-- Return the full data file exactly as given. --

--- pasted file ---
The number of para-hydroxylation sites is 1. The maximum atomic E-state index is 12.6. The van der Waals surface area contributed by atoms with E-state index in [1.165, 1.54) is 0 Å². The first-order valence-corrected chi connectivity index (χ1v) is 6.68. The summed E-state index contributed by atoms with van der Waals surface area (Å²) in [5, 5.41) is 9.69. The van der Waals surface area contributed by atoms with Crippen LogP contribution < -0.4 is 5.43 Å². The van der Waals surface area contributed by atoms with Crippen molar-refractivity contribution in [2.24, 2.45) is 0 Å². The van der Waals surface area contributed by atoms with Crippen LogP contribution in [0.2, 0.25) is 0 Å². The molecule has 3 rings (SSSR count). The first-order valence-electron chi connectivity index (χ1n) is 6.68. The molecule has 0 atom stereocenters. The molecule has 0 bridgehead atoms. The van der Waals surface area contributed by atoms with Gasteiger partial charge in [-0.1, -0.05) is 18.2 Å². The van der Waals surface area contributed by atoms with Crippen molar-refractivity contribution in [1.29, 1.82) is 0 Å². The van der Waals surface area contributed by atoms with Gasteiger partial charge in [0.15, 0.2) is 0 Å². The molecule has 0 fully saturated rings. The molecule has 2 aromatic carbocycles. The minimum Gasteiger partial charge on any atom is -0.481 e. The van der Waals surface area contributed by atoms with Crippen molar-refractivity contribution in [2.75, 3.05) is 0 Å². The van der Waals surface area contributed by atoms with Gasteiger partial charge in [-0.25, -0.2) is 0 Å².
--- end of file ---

The number of para-hydroxylation sites is 1. The maximum atomic E-state index is 12.6. The van der Waals surface area contributed by atoms with E-state index in [1.165, 1.54) is 0 Å². The first-order valence-corrected chi connectivity index (χ1v) is 6.68. The summed E-state index contributed by atoms with van der Waals surface area (Å²) in [5, 5.41) is 9.69. The van der Waals surface area contributed by atoms with Crippen LogP contribution < -0.4 is 5.43 Å². The van der Waals surface area contributed by atoms with Crippen molar-refractivity contribution in [2.24, 2.45) is 0 Å². The van der Waals surface area contributed by atoms with Crippen LogP contribution in [0.2, 0.25) is 0 Å². The molecule has 3 rings (SSSR count). The first-order valence-electron chi connectivity index (χ1n) is 6.68. The molecule has 0 atom stereocenters. The molecule has 0 bridgehead atoms. The van der Waals surface area contributed by atoms with Gasteiger partial charge in [-0.1, -0.05) is 18.2 Å². The van der Waals surface area contributed by atoms with Crippen molar-refractivity contribution in [1.29, 1.82) is 0 Å². The van der Waals surface area contributed by atoms with Gasteiger partial charge in [0.15, 0.2) is 0 Å². The molecule has 0 fully saturated rings. The molecule has 2 aromatic carbocycles. The minimum Gasteiger partial charge on any atom is -0.481 e. The van der Waals surface area contributed by atoms with Crippen molar-refractivity contribution in [2.75, 3.05) is 0 Å². The van der Waals surface area contributed by atoms with Gasteiger partial charge in [-0.25, -0.2) is 0 Å².